Getting out of our house and into our RV without losing our shirts (or our minds) seemed like too much to ask.
In 2005, the house’s reasonable price, proximity to work, nice neighborhood, fenced backyard for the dogs, and low property taxes seemed like good reasons to buy.
Sure, it was a big-ass house – way more than a single (at the time) person needed. It was even a bit much after Brian and the kids moved in in 2008.
At the time I bought, though, the advantages outweighed the drawbacks and I had what I needed to handle that big house on my own (ain’t nothing a big checkbook couldn’t fix).
By 2009, the only thing left to appreciate about the house was the fenced yard.
Lemme just be honest: We had too much house on our hands for the time and money we could invest in maintaining it. Consequently, if a thing didn’t involve flooding or fire it probably wasn’t gonna get done.
The place wasn’t falling down, by any means. What was wrong was mostly cosmetic and nothing that would cause a home inspector to fail it.
Like, 20-year-old carpet, multiple flooring styles, a cracked transom window, a room painted with peach semi-gloss (not us!), mismatched kitchen cabinets, warm/oak colored stair railings and hardwoods. All fodder for bitchy (a.k.a. smart) buyers wanting an excuse to haggle over price, if we left it all as-is.
If we didn’t want to take a hit for our maintenance failures at closing time, we needed to come up with $10-15K to make repairs and updates. While we were trying to prepare for life on the road by working like dogs, paying off debt and shoring up savings.
Every time I tried to think through how we were going to pull this off it went in circles.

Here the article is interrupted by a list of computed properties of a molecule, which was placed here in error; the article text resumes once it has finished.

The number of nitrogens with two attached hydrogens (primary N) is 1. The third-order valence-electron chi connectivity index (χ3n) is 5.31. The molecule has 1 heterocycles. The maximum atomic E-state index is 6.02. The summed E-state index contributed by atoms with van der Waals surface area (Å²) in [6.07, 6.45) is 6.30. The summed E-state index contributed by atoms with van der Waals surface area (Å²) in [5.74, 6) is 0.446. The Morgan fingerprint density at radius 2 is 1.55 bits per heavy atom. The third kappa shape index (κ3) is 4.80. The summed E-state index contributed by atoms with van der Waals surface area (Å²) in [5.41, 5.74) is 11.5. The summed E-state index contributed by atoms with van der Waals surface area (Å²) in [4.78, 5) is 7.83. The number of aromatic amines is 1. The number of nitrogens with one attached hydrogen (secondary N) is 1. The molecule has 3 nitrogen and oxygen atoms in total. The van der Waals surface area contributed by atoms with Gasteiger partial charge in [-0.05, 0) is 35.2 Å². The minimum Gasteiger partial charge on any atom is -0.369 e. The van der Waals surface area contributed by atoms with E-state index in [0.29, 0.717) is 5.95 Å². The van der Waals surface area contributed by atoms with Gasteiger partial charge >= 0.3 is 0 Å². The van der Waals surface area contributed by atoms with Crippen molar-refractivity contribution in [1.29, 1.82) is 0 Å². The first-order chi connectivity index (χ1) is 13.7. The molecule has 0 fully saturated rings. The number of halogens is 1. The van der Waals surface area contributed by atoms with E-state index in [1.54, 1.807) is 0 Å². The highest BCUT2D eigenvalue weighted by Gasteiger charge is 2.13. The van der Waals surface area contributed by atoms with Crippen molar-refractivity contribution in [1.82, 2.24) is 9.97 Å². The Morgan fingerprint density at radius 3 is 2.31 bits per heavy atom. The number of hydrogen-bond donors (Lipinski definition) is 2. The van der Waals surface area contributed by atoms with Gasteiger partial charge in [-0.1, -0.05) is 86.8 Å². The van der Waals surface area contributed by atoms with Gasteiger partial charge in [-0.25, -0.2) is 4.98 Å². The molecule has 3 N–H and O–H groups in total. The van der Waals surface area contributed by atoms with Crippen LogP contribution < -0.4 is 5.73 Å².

Fixes cheaper than hit to selling price. Insufficient time/skill to DIY = no way to stretch $ for fixes. Paying full freight for fixes either a) depletes savings needed to fund our first months on the road, or b) causes us to go into debt and resulting in monthly payments whilst we are still figuring out how to ramp up/sustain our income.
We couldn’t possibly be the only ones with this dilemma, but looking at the available options it sure as hell felt like it.
Being on the market
As much angst as getting our home ready for sale was causing, there was something far worse.
Living in a house that’s up for sale.
If you read the first half of this downsizing saga, you know about our estate sale. We had one shot to clear everything out before moving into the RV.
Lord have mercy was there a lot of stuff.
Until we could move into the RV (which had built-in everything), we needed a lot of what was in the house. We couldn’t move into the RV before selling the house, because we couldn’t afford to pay both a mortgage payment and RV park fees.
So we’re saving all this crap for our estate sale, which is supposed to go where while we’re trying to sell our house?
Round and round my brain this went, just like the dilemma of how to pull off maintenance.